Recorded a couple episodes of the public television live music series Austin City Limits recently, and thus got to listen to some new rock, and some older blues.
I had kind of forgotten about ACL, in part because I don’t watch much Gummint TV anymore, and don’t get down to that end of the cable TV guide very often. But by the end of the second episode I DVRed, I was reminded why I don’t just do a series recording.
The first episode led with a half-hour by Arctic Monkeys, a band that I had heard on SiriusXM’s Spectrum channel, usually when Jeanne and I were motoring somewhere and that was our alternative (to SoulTown) compromise listening. That British band didn’t make much of an impression on me in those rare instances.
But often live performances will show an act’s abilities more in depth. (Sometimes performing live exposes a band’s weaknesses, too.) And watching the Monkeys perform live gave me an improved appreciation of them.
Their songs are both lyrically and musically interesting, and their stage presence is pretty good. Researching them online, I was surprised that their influences did not include Television, the late 1970s New Wave band from New York, which also used a lot of darker, minor-chord guitar work. Also surprised that they been in existence for more than a decade.
Alex Turner, the band’s lead singer as well as guitarist and keyboard player, puts on a pretty good show. He has a commanding stage presence, an ominous vocal style and interesting approach to his guitar and electronic piano work.
I’m not sure I’m going to run right out and buy an AM album — OK, buy a download, or whatever. But I did burn that episode to a DVD, and will watch it again. And — per my earlier blog post about new music — I’m glad to see that there are still bands out there doing interesting rock.
I will also watch the DVD again for the second act in that episode, Wild Child, an Austin, Texas-based indie folk/rock ensemble. Their music was also intriguing, more upbeat and sunnier than the Monkeys, but also lyrically interesting.
Female lead vocalist Kelsey Wilson puts on a fun show, kind of sultry and plush, facially and physically very expressive as she sings barefoot; her voice reminds me a bit of Rickie Lee Jones, both in timbre and a kind of jazzy styling. The other lead vocalist, Alex Beggins, plays a ukulele — you don’t see those a lot in rock or pop — and isn’t heard as much, but sings well.
The two met while singing backing vocals for another group, and bonded over songwriting. The songs I heard on ACL were lyrically charming: “I just want to hold you close, you’re acting like I want to hold you down,” “Your heart is here, your head’s away.” The band’s instrumentation includes cello (acoustic and electric), trumpet and trombone, in addition to the basic drums and bass, and the arrangements are swingish and mostly upbeat.
It’s fun stuff, but it would be interesting to hear what else they have in their quiver, besides what they showcased on ACL. Most of that may have come from their more recent album, last year’s Expectations.
The second ACL show I recorded opened with Buddy Guy, the Chicago blues guitarist who played for the legendary Muddy Waters and influenced the likes of Eric Clapton, Jimi Hendrix, Jimmy Page, Keith Richards and Stevie Ray Vaughn. Guy can definitely pick it, and puts on a great show — especially when you take into consideration that the dude is going on 83!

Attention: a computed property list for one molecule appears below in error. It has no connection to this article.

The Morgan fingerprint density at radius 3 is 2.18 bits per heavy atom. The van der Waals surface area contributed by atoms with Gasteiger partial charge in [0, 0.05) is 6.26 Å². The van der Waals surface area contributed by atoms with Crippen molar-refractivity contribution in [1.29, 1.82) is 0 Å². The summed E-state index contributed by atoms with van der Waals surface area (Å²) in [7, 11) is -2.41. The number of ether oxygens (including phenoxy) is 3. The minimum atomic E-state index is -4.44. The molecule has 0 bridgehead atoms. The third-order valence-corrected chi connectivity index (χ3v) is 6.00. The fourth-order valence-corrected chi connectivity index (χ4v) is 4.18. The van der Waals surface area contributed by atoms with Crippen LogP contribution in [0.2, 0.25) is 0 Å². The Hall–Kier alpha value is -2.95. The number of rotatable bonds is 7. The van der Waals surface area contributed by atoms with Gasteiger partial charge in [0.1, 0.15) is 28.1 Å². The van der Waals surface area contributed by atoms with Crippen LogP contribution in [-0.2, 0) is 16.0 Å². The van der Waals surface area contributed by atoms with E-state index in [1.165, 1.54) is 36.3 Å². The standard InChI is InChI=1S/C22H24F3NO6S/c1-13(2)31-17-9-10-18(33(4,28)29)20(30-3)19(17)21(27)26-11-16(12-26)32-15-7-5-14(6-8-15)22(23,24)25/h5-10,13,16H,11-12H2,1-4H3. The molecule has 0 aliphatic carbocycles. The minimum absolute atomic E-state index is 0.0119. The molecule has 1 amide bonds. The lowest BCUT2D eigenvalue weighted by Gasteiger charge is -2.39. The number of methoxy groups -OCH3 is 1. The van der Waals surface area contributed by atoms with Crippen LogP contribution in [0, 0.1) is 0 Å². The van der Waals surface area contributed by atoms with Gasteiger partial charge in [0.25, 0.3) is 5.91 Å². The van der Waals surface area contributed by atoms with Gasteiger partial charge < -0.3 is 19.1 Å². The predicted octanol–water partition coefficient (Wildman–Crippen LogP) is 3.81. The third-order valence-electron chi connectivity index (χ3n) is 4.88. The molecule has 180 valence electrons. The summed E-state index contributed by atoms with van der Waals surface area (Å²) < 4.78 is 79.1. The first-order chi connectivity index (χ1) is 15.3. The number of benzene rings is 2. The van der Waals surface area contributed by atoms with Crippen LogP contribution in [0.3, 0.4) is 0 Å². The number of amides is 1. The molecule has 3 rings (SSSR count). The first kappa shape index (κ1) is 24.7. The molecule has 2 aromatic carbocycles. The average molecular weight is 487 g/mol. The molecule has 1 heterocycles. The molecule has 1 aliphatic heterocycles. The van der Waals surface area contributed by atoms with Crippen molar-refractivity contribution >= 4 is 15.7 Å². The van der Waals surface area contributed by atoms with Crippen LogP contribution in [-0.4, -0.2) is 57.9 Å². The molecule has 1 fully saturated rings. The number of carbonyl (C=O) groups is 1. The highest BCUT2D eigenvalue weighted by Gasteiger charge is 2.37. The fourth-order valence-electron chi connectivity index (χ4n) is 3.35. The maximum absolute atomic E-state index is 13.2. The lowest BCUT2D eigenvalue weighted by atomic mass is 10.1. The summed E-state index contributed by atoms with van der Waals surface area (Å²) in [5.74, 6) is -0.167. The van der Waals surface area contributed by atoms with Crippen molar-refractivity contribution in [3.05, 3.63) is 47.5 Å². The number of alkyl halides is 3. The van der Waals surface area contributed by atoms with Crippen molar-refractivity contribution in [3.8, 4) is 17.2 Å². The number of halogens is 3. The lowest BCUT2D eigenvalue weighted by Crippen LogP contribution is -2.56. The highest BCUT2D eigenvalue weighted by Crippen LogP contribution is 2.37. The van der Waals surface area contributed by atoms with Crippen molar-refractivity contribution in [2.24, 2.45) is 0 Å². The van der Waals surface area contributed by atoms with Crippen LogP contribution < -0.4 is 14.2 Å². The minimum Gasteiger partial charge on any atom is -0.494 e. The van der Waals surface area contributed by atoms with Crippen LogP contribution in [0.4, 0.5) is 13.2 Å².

The second half of that show, was some rap artist I had never heard of — not that I’ve heard of that many acts in that genre, or that familiarity wouldn’t breed contempt anyway. I watched a minute or two of dudes fiddling with turntables on stage and others miming bad poetry, and hit the stop button.
Three out of four wasn’t bad, though, so I looked at the website for future episodes. Didn’t look very promising, which I guess is why I haven’t become a regular viewer — they don’t consistently air acts and music that I want to hear.
Seeing those ACL episodes, though, did inspire me to look for other live music offerings on Gummint TV, and I did find one, Infinity Hall, that was interesting. That episode consisted of a variety of acts, most of whom I was not familiar with, doing cover versions of others’ songs.
It was mostly good stuff. Guitarist Jackie Green covered the Dead’s “Scarlet Begonias,” and did some amazing guitar work. So did Tommy Emmanuel, who did a solo acoustic guitar medley of Beatle songs; still can’t quite how he made that big six-string sound like a couple guitars.
I had heard of the Tedeschi Trucks Band, mostly because the Trucks in the name is Derek, the nephew of Allman Brothers drummer Butch Truck and a former member of that band. Watching them live, I hope to hear more of them.
Another of the performers on that show I had heard of, and seen, but not heard — at least in the context of performing rock music. Kevin Bacon and his brother Michael and their band, the Bacon Brothers, did a bang-up job on a Delbert McClintock song. (It also inspired me to do another Seven Degrees of Separation blog post at some point — starting with you-know-who, perhaps.)
Anyway, looking at the website and the acts that have or will appear on Infinity Hall, I will definitely be watching more episodes of the show. Maybe set a series recording, like I did for Soundbreaking: Stories from the Cutting Edge of Recorded Music, the PBS documentary series about the production of music. The episode I recorded was about the MTV and music the music video revolution; probably not every episode will feature as much performance as this one did, but the other episode that was teased sounded interesting.